5. Production Support System
Key Result Area: Tight link between agricultural production and related downstream industries.
Strategy 1: Development of agri-financing schemes through cooperatives.
Strategy 2: Establishment of cold and dry storage facilities.
Strategy 3: Provision of support in processing and product development.
Health and Education for All!
Key Result Area 1: 100 percent health insurance coverage of all indigent households.
Strategy 1: Establishment of a central community hospital as the focal point in documenting indigent households and providing health care services.
Strategy 2: Harnessing BHWs as the forefront of primary health care service delivery.
Key Result Area 2: 100 percent enrolment of all children qualified for an elementary education.
Strategy 1: Installation of a monitoring system that will track elementary cohort survival rates in every elementary school.
Strategy 2: Provision of scholarships and incentives to indigent households.
Strategy 3: Provision of technical education for out-of-school youths and the unemployed.
A Technical Working Group headed by the Local Chief Executive with the MPDO as co-chair will coordinate and track the milestones.
A project development team will be formed and capacitated to generate proposals and other required documents.
A website will be created to introduce Guimba, sell Guimba to potential investors, and serve as a portal for potential investors.
Climate Change Adaptation and Disaster Risk Reduction
CLEAR AND PRESENT DANGER
Guimba being relatively flat and traversed by several river systems is susceptible to occasional flooding.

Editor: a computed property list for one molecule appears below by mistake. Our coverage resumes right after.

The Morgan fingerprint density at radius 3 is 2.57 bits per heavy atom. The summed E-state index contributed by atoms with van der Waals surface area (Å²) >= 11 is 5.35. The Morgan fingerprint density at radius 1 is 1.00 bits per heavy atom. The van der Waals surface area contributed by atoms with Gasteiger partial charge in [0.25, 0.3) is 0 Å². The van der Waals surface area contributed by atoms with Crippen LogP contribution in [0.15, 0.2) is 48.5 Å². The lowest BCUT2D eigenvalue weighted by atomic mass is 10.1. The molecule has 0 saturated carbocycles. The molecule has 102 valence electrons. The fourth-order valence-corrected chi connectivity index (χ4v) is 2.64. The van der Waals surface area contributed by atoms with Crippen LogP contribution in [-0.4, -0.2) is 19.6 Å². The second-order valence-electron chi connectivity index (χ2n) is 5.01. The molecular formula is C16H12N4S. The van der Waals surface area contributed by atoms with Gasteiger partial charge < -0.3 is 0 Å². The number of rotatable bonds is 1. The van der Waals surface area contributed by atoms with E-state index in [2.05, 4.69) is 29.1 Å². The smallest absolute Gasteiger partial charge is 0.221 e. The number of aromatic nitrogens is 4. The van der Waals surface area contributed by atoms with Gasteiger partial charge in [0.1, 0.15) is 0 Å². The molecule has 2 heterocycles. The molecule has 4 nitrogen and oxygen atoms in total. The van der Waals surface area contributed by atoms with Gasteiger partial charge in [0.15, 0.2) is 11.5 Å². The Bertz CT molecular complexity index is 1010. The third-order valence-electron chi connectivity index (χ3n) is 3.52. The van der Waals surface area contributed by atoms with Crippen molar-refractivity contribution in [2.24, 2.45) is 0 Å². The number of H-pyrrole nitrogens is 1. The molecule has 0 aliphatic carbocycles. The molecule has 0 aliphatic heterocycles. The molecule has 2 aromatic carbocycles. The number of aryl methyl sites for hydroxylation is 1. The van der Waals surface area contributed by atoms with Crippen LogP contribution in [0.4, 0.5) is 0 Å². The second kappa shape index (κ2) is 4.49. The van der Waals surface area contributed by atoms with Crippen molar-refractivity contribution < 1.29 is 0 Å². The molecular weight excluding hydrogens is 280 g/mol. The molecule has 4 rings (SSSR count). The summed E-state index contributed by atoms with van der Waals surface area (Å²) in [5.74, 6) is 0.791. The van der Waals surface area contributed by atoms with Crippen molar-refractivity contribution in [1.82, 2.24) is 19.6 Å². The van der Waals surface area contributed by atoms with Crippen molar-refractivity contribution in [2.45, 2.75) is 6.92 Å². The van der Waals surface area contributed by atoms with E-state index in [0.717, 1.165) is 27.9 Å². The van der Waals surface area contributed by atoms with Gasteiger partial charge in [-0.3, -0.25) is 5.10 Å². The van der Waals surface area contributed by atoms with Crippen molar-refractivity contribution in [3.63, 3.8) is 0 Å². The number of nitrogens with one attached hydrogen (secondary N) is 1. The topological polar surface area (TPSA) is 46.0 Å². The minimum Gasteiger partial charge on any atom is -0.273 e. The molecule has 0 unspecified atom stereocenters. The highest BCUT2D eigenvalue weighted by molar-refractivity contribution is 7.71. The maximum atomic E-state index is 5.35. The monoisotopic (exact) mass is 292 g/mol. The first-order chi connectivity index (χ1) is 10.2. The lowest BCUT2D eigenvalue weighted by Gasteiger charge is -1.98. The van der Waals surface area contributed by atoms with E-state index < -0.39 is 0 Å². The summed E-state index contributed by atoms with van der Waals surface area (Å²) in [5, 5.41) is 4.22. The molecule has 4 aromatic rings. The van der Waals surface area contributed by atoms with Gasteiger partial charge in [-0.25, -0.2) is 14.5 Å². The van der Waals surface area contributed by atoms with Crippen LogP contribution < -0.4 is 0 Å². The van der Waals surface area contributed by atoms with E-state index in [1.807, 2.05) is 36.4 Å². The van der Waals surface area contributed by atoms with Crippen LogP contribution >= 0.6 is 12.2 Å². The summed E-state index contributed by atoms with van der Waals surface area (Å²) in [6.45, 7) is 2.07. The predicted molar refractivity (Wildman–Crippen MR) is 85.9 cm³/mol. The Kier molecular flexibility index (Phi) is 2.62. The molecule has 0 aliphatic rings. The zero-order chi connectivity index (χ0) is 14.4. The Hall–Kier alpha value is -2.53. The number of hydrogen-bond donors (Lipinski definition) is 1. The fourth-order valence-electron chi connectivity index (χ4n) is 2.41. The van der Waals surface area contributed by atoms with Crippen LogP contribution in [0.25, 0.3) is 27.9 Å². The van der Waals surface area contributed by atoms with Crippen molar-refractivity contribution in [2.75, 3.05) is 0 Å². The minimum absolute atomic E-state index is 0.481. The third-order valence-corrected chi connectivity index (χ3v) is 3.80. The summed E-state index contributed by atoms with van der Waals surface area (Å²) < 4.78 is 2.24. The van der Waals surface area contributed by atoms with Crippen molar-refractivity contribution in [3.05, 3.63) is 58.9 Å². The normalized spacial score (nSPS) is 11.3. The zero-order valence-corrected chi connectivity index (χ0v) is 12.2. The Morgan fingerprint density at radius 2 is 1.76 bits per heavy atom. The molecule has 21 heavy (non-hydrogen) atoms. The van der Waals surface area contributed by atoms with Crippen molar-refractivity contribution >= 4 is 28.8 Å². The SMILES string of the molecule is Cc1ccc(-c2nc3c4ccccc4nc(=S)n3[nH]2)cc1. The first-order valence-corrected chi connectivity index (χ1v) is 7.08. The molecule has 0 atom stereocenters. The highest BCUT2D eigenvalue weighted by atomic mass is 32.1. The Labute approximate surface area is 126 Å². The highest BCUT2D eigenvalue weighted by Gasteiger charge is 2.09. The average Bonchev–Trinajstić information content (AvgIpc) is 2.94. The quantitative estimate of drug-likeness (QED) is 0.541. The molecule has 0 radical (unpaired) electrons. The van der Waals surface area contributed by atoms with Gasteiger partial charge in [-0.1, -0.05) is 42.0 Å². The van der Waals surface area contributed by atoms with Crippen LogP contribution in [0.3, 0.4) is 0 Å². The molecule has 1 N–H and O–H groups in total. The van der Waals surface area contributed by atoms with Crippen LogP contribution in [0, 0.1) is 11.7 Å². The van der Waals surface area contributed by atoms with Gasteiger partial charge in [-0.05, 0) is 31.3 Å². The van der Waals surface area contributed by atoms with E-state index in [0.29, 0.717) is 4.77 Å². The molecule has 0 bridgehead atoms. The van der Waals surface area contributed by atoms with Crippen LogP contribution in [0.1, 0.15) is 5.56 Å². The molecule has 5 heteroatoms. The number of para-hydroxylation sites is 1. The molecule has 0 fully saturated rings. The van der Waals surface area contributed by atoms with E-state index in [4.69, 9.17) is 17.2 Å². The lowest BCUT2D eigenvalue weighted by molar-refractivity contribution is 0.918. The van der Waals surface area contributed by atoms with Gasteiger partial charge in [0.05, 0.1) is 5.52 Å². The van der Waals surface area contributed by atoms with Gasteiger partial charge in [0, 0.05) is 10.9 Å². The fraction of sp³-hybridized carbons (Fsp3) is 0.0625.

The area is relatively flat with shallow water run-offs and within the Central Luzon typhoon belt which multiplies the risk of its citizens and livelihood to natural disasters.
Responding to natural disasters (i.e. flooding) is an unwanted strain on Guimba’s resources and threatens the province of Nueva Ecija’s rice supply being its topr rice producing municipality.
Flooding has become a natural occurrence and effectively sets back any development gains made.
DISASTER RISK REDUCTION APPROACH
Formulation of a hazard map to determine the high risk zones and inform local land use planning and zoning policies.
Formation and capacitation of disaster preparedness committees in each barangay particularly those within the high risk area.
Formulation, implementation, and regular review and updating of community disaster risk reduction plans.
Strong and tight link between the community disaster preparedness committees and the municipal government.
THE WAY FORWARD: CLIMATE CHANGE ADAPTATION
Adaptation means living with climate change and will require adjustments in enabling climate change resilient communities.
The changing weather pattern will impact on agricultural production and will require a shift in production patterns (i.e. cropping seasons, types of crops).
Ensuring protection (i.e. micro-insurance, climate change resilient structures) for public and private investments will be paramount.